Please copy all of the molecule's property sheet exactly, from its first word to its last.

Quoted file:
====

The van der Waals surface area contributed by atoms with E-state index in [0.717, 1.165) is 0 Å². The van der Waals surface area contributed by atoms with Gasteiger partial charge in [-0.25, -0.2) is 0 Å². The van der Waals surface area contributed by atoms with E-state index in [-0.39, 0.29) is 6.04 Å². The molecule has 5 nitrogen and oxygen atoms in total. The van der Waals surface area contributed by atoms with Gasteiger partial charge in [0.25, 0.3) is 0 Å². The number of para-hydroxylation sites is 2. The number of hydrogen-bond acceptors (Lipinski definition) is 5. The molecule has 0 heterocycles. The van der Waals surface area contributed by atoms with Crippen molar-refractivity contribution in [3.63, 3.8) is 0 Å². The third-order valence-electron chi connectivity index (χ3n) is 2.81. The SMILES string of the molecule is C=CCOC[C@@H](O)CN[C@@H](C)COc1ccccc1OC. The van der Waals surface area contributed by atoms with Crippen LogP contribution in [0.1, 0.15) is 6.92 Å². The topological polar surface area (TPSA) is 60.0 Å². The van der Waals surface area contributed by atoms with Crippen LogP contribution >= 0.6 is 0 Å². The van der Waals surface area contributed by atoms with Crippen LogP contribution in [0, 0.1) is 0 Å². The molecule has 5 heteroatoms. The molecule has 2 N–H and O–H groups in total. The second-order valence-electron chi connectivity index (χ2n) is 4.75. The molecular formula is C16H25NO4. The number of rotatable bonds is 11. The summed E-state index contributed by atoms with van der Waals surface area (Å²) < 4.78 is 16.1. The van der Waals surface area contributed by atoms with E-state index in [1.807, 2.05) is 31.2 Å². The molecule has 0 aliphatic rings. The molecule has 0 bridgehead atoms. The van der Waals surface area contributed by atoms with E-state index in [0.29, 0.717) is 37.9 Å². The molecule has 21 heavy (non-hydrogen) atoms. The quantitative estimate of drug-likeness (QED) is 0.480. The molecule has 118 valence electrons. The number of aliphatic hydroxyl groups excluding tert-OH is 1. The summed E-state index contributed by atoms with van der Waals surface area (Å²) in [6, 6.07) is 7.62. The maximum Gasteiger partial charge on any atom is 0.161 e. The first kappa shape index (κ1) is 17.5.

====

The van der Waals surface area contributed by atoms with E-state index in [0.717, 1.165) is 0 Å². The van der Waals surface area contributed by atoms with Gasteiger partial charge in [-0.25, -0.2) is 0 Å². The van der Waals surface area contributed by atoms with E-state index in [-0.39, 0.29) is 6.04 Å². The molecule has 5 nitrogen and oxygen atoms in total. The van der Waals surface area contributed by atoms with Gasteiger partial charge in [0.25, 0.3) is 0 Å². The number of para-hydroxylation sites is 2. The number of hydrogen-bond acceptors (Lipinski definition) is 5. The molecule has 0 heterocycles. The van der Waals surface area contributed by atoms with Crippen molar-refractivity contribution in [3.63, 3.8) is 0 Å². The third-order valence-electron chi connectivity index (χ3n) is 2.81. The SMILES string of the molecule is C=CCOC[C@@H](O)CN[C@@H](C)COc1ccccc1OC. The van der Waals surface area contributed by atoms with Crippen LogP contribution in [0.1, 0.15) is 6.92 Å². The topological polar surface area (TPSA) is 60.0 Å². The van der Waals surface area contributed by atoms with Crippen LogP contribution >= 0.6 is 0 Å². The van der Waals surface area contributed by atoms with Crippen LogP contribution in [0, 0.1) is 0 Å². The molecule has 5 heteroatoms. The molecule has 2 N–H and O–H groups in total. The second-order valence-electron chi connectivity index (χ2n) is 4.75. The molecular formula is C16H25NO4. The number of rotatable bonds is 11. The summed E-state index contributed by atoms with van der Waals surface area (Å²) < 4.78 is 16.1. The van der Waals surface area contributed by atoms with E-state index in [1.807, 2.05) is 31.2 Å². The molecule has 0 aliphatic rings. The molecule has 0 bridgehead atoms. The van der Waals surface area contributed by atoms with E-state index in [0.29, 0.717) is 37.9 Å². The molecule has 21 heavy (non-hydrogen) atoms. The quantitative estimate of drug-likeness (QED) is 0.480. The molecule has 118 valence electrons. The number of aliphatic hydroxyl groups excluding tert-OH is 1. The summed E-state index contributed by atoms with van der Waals surface area (Å²) in [6, 6.07) is 7.62. The maximum Gasteiger partial charge on any atom is 0.161 e. The first kappa shape index (κ1) is 17.5.